Johnny Cash Affair, Drugs and June Carter, Vivian Cash writes in her new book, ruined her marriage to music icon Johnny Cash – and Carter, others told her, was the more relentless of the two threats.
Vivian was the one cast out of the spotlight, left behind to raise her and Johnny’s four daughters in Ventura as he and June Carter became the king and queen of country music in almost storybook romance style. Vivian became fodder only for, as she writes, people curious about her past with her famous ex-husband and those of the Nashville mind-set who wanted her “written out of Johnny’s history altogether.”
Now Vivian’s writing back, so to speak, in “I Walked The Line: My Life with Johnny,” released this fall. By turns sad and uplifting, the book is a sobering antidote to our celebrity-obsessed culture and speaks to the oft-ignored fallout from fame.
In it, Vivian confesses that she never stopped loving Johnny and wistfully ruminates on what might have been had drugs and June not entered their lives. The heart and setting for much of this is Johnny and Vivian’s stint living in a hillside home above Nye Road in Casitas Springs from 1961 to 1967, a period containing some of the most colorful and worst of the legendary Man in Black’s bad-boy behavior – the pills, the booze, the binges, the arrests and an infamous June 1965 forest fire he set above Fillmore.
It wasn’t long after they moved to Casitas Springs, Vivian writes in the book, “that everything, and I mean everything, started to fall apart.” While Johnny toured (sometimes with June) and his fame grew, Vivian stayed home.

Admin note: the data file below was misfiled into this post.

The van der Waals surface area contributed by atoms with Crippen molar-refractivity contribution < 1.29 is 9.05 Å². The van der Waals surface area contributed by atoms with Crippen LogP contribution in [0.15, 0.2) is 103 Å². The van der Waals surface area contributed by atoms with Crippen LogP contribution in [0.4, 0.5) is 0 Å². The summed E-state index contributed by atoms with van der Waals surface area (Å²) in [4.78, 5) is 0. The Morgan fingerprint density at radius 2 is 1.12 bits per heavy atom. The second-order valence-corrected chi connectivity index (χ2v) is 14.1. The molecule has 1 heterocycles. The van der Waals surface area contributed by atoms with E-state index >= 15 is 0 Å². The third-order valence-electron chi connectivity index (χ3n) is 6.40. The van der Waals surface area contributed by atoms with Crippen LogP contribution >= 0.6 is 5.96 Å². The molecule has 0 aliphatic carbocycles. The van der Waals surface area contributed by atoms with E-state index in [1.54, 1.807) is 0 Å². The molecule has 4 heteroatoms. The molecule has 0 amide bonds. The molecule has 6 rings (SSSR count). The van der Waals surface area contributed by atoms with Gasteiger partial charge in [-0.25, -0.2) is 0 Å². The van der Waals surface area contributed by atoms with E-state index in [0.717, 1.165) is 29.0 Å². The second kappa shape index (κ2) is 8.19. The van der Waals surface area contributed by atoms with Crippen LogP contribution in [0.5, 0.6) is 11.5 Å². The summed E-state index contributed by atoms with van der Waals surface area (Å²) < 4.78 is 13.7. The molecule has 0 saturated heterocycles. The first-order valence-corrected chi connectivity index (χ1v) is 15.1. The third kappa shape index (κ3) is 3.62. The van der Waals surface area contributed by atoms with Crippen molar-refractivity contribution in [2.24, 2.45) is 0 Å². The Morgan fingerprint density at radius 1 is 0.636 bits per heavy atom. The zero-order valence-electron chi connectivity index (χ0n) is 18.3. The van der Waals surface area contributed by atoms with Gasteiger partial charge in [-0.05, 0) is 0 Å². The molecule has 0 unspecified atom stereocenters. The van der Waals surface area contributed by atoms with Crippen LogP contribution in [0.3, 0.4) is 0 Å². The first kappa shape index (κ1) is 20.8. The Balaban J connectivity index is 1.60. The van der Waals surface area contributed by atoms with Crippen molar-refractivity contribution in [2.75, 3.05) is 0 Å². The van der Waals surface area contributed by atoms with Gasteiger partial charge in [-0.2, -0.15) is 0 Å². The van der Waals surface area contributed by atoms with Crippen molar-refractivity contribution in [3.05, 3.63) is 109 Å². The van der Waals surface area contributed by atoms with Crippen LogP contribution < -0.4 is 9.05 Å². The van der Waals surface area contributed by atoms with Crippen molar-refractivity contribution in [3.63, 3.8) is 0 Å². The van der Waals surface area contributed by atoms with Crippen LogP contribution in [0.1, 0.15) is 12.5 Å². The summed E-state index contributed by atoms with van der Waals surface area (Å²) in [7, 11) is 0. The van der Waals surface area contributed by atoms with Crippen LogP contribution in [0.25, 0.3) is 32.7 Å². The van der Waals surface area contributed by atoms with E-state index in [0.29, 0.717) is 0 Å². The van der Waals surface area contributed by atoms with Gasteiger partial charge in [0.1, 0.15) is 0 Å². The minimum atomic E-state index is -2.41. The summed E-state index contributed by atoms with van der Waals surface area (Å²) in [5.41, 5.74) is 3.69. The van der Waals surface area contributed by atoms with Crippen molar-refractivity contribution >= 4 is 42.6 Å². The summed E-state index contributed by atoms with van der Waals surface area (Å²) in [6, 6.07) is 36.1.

“She’d say, If I only could have traveled with him instead of being here raising four kids, things would have been different,'” recalled longtime friend Alice Smith of Ventura. “She said that a lot.”
Vivian remarried ( Ventura Police Officer Dick Distin, who still lives in town) in 1968 and lived out her days in Ventura, an active, admired and social member of the community. All four daughters she had with Cash – Rosanne, Kathy, Cindy and Tara – graduated from St. Bonaventure High School in Ventura.
Vivian died in May 2005 at age 71, shortly after finishing the manuscript on her days with Johnny.
In some ways, her book is a retort to the Oscar-winning 2005 film “Walk the Line,” with Joaquin Phoenix as Johnny and Reese Witherspoon as June depicted in a dreamy love story.
The film portrayed Johnny as the aggressive pursuer and June as the reluctant one, but Vivian paints June as the chaser – most pointedly in the book when she writes about an angry backstage confrontation (in an unnamed place) in which June said to her, “Vivian, he will be mine.”
“She wanted people to know June went after Johnny,” said Ann Sharpsteen, who co-authored the book with Vivian. “That was where most of her pain and anger rested all these years.”
Vivian’s daughter, Cindy Cash, largely agrees with her mother.